Iron Man Himself
We should all be so lucky to make the league minimum. Before we go feeling sorry for the (relatively) underpaid workhorses of baseball, it helps to remember how much $400,000 is. That said, there are some players that represent the antithesis of the bloated big league albatross.
For the purposes of this article, I'm not considering first-year players. Many incredible players make a huge splash in their freshman campaigns. Their low pay in the first year is misleading, as just about everyone makes somewhere around $400k their first year. I wanted to focus on a starting nine that has put some work in and still doesn't take home a heaping pile. Without further ado...
A man who seems to have more playoff experience in the last four years than Derek Jeter, Ruiz realized his full offensive potential during 2010, posting a surprising OPS of .847, and walked more than he struck out.
Injuries kept him to 121 games, which isn't bad considering healthy catchers seldom see more than 140 in a season. Defensively, Carlos more than held his own, throwing out 29% of runners, and allowing only four passed balls.
The price tag? A cool $1.9 million.
What, you were thinking Billy Butler? NL MVP, reigning NL Central division champ, Top Five place holder in every offensive category that matters, and an improving defensive first baseman.
Votto has been in professional baseball for eight years, signing out of high school in 2002. In spite of his relatively short Major League resume, Joey has had to work his way to the upper echelon of MLB talent.
And in 2010, he did it all for $550,000. Yep. Half a mil.
On a Braves club that saw a utility man (Omar Infante) nearly win the batting crown, infielder Martin Prado had his own brilliant season in the confines of Turner Field. The sure-handed second baseman banged out 58 extra-base hits, and put the ball in play with atomic regularity, striking out only 86 times.
His versatility gave Bobby Cox some breathing room when other players went down with injury. But at his primary position on the right side of the infield, Prado's soft hands hardly missed a beat as he sported a .987 fielding percentage.
The damage? A criminal $440k.
Though his 2010 campaign saw major offensive categories take a slight dip, Longoria remains on the short list for best all-around hot corners. Despite his accomplishments, Evan is still just 25, and only now entering his prime years.
Longoria signed a long-term deal in 2008 that already looks like a steal for the Rays. He'll be a lock for a high OBP and 100 RBI for a decade to come. And in 2010, he could have been yours for $950,000.
Rest assured, Tulo will not make this list in the coming years, no matter how ridiculous his stats. His new contract will make him a very rich man for the next decade. Even though his $3.5 mil salary last year stands a head above most of the players on this list, he earned it well.
In three-quarters of a season in 2010, Troy put up numbers that would make first basemen proud. Health has always been a concern for Tulo, but he possesses the pure skills at age 26 to draw comparisons to the primes of Garciaparra and Rodriguez of the late 90's.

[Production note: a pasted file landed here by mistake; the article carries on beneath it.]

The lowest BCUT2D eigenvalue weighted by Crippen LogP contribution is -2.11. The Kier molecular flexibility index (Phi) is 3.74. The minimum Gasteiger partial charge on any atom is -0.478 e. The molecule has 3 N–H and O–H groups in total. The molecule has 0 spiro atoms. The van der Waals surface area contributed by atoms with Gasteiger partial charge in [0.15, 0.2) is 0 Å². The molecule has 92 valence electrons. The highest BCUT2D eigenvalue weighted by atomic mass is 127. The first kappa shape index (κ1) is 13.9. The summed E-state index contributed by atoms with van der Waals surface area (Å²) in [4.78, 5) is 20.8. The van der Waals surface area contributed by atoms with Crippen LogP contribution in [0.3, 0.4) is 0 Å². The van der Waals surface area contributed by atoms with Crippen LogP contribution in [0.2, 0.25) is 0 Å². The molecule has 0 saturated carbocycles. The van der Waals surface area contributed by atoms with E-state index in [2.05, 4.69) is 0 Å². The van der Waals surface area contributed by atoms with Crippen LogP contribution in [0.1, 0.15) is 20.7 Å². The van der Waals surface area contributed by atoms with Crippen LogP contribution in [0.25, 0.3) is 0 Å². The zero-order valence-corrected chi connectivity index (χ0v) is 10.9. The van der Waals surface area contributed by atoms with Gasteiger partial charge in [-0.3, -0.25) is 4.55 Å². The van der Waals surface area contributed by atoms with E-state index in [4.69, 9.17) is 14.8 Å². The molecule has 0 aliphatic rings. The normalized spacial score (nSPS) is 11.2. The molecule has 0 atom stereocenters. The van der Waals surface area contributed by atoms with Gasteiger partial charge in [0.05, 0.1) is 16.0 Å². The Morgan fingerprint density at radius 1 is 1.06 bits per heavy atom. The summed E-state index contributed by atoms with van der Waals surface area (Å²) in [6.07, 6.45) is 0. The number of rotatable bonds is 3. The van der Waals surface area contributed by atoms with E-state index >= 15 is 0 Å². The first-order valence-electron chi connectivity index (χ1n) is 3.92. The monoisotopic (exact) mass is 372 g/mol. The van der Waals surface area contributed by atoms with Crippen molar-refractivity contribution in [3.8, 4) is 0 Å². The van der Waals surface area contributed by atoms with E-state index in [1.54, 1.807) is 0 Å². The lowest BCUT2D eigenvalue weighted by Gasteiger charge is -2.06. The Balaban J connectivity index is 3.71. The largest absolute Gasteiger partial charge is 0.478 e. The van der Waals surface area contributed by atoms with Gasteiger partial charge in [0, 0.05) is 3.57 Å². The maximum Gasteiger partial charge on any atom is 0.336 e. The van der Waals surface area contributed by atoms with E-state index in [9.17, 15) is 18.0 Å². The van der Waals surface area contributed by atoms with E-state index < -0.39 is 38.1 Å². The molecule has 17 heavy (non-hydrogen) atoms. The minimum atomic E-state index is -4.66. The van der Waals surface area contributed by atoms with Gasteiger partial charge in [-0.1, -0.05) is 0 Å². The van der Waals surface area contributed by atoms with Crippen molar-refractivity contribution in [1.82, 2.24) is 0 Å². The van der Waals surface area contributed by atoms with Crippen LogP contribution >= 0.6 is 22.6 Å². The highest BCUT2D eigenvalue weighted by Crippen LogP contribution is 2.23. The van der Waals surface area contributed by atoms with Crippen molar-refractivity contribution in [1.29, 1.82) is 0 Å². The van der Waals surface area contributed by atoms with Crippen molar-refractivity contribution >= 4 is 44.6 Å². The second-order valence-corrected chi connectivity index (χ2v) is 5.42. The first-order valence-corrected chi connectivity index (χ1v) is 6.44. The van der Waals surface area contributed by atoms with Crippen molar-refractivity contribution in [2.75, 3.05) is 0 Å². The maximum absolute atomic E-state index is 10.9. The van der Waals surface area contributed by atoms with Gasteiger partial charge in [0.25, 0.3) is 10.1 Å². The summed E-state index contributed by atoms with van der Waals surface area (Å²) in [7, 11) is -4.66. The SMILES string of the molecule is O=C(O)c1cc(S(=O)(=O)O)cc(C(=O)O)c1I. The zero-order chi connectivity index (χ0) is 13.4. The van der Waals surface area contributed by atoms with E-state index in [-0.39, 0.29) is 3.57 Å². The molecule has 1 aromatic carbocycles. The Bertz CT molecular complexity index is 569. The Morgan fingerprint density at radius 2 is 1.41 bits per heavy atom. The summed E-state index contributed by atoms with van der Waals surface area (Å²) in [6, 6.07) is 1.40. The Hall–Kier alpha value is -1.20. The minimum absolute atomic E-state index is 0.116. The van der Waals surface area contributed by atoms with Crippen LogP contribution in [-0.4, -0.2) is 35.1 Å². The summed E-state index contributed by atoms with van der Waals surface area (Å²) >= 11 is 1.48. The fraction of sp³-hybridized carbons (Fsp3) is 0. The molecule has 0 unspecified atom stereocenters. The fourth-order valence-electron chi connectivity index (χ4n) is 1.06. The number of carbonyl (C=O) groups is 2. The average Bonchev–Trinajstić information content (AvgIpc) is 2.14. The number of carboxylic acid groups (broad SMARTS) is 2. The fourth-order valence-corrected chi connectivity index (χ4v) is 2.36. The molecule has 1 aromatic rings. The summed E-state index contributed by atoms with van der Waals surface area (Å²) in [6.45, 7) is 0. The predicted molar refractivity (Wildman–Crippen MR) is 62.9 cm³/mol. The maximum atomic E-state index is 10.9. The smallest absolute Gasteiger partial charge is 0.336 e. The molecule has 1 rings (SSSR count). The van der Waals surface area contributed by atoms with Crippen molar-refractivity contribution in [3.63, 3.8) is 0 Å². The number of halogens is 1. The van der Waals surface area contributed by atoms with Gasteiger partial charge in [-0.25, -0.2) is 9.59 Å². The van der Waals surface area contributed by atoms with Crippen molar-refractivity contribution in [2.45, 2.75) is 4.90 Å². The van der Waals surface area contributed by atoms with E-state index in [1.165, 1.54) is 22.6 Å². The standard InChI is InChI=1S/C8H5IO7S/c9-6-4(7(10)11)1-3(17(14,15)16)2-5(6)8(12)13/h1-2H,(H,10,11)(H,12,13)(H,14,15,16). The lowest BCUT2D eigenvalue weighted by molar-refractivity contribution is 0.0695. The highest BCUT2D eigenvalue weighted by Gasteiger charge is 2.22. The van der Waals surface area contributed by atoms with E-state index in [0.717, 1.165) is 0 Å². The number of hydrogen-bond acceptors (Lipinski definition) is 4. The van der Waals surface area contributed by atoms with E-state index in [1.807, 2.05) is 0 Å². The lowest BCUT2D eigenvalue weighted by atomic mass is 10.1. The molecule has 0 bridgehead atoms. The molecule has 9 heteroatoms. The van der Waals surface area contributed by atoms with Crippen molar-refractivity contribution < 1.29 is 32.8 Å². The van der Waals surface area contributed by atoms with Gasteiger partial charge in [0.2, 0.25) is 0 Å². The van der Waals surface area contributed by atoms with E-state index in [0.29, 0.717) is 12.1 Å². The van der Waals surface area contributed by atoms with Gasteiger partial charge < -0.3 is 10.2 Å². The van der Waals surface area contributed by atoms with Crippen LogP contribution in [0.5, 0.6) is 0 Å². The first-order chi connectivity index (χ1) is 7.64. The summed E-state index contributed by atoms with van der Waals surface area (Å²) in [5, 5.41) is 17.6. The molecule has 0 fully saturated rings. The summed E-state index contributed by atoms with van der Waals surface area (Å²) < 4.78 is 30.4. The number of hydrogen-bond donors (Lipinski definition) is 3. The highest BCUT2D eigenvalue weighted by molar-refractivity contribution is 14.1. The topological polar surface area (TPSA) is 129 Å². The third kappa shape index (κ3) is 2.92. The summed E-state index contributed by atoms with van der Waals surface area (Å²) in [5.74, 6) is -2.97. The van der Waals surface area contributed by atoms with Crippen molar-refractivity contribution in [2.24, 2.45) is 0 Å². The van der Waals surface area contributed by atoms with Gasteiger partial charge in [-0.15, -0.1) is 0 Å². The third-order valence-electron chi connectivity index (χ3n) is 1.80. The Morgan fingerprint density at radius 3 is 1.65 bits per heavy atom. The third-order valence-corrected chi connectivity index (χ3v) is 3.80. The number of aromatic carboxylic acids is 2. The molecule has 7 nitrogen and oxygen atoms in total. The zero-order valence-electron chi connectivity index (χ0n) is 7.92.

You all know his story, his swing and his smile. Few players mean more to their teams than what this guy did in 2010. Despite missing a month of the season, Hamilton still posted 100 RBI and a Pujols-like OPS of 1.044 for a reasonable $3.25 mil.
Josh offers plus range in the outfield and strong arm, and he led a franchise yearning for the postseason all the way to the World Series (with a little help from Cliff Lee). More quietly, he is a humble, unassuming example of hard work and perseverance in an industry that seldom rewards humility.
Astoundingly, we managed to get both MVPs on the list. Unthinkable.
It may come as a surprise to some of you that they still play baseball in western PA. One of the few bright spots for the Bucs these days is a young stud named Andrew McCutchen.
McCutchen already has the makings of a perennial All-Star: line drive swing, patience at the plate, high contact rate and tremendous speed. And at 24, his biggest problem may be the team he's stuck with for next few years. Fat chance he'll be getting much of a raise over his malnourished salary of $422,500.
I thought long and hard about Jose Bautista here. But I have to tip my cap to the Indians right fielder who put up terrific numbers on a thankless team in a thankless division.
Choo polished just about every component of his game in 2010. Keeping high offensive numbers without a supporting cast deserves recognition in itself, but Choo mustered a .300/22/90 line to go along with 22 stolen bases and a sparkling OBP of .401.
I don't know how much $461,100 is in South Korean Won, but it isn't enough.
Sabathia's calm. Lester's grit. King Felix filthiness. Price hasn't yet had the postseason success that his talent deserves. He plays in the wrong division to run the table on many lineups. But David has faced some of the toughest competition in professional baseball and hasn't blinked.
With pitching at a premium, it's astounding that someone can do what Price accomplished (19-6, 2.70) for the chump change of $1.8 mil, especially in the offensively-minded American League East.
Hats off to the future Cy Young winner. At 25, he's just getting started.